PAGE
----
The unit has a lot of features, it records more data than you know what to do with. It has support for external heart monitor and cadence sensor. You can read the specs to see all the stuff it records.

What is really nice is that you have three possible screens to look at. Each screen can be configured with whatever information you want. You can select to display anywhere between 1 and 8 pieces of information. 5 seems to be optimal in that you can get a large amount of screen space for your single most important info and then 4 smaller bits in other boxes. Each time you switch screens the backlight comes on which is great at night (this can be turned off).

The process for choosing info is not exactly intuitive or friendly but it works after you figure it out (hint>Bike settings>Data fields).

To get more accurate calorie count you will need to enter some data about yourself (height, weight, age etc). Don’t forget your bike information, the weight of your bike probably affects it as well.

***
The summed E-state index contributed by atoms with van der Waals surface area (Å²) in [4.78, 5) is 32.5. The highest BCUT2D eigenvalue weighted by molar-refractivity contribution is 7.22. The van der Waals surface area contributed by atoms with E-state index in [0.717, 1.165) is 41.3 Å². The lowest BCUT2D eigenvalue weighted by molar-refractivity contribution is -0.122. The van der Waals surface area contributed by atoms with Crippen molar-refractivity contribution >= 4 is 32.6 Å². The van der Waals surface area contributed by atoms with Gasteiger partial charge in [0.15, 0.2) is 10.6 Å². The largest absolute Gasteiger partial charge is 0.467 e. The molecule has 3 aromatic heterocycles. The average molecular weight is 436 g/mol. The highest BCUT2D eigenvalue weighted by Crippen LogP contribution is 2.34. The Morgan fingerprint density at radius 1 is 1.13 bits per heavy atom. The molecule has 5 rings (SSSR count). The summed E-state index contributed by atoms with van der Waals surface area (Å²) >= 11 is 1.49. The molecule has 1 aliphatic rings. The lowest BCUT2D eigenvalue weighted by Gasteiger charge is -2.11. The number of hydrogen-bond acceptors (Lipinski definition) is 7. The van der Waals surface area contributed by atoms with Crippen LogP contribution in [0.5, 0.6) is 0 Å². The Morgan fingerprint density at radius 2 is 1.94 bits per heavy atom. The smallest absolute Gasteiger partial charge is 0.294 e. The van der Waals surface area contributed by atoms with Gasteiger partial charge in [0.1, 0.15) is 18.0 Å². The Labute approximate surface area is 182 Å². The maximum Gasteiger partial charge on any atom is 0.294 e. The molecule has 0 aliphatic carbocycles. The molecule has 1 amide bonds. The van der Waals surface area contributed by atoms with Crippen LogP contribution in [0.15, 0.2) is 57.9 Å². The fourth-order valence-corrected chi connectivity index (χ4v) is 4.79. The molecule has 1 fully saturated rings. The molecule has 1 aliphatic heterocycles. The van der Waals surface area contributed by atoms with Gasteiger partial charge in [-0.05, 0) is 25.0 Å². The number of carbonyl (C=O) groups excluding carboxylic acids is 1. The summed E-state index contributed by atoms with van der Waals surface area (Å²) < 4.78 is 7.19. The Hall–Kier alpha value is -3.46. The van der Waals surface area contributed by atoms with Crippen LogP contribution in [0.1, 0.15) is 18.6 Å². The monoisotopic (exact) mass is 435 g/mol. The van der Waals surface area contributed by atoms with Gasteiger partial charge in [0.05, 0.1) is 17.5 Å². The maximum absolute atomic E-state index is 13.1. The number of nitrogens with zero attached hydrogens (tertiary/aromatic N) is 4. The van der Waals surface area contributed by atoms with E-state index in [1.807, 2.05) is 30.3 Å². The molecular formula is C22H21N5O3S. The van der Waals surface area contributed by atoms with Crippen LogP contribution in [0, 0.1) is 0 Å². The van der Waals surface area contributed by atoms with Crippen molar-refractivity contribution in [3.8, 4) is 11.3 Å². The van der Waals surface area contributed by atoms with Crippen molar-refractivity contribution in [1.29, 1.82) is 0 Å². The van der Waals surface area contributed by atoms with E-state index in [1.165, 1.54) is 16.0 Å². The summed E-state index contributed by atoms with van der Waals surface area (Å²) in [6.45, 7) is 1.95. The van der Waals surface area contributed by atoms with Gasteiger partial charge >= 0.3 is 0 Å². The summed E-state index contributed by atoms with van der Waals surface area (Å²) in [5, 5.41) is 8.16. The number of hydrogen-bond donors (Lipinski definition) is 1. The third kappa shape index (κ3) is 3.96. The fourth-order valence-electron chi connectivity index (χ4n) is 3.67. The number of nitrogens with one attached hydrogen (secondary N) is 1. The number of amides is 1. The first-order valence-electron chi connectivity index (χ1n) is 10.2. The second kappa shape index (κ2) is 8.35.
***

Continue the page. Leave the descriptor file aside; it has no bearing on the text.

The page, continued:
Using the unit on the ride is easy enough. Turn it on, it boots up in a few seconds and has your satellites locked shortly thereafter. Usually less than 10 seconds. Being GPS based you don’t need to program in wheel size or mess with sensors. Its easy to transfer from bike to bike and can hold 3 bike profiles.

I have the auto pause turned on so I hit start and then ride without worry. At the end of the ride I hit stop. You won’t “accidentally” clear your data because you have to press and hold the clear button for 3 seconds and it shows you a countdown.

Computer Interface
One of the big features of a unit like this is the ability to download and examine your exercise data. The unit doesn’t ship with any software but Garmin provides two utilities for free. There is the Garmin Training Center Software free…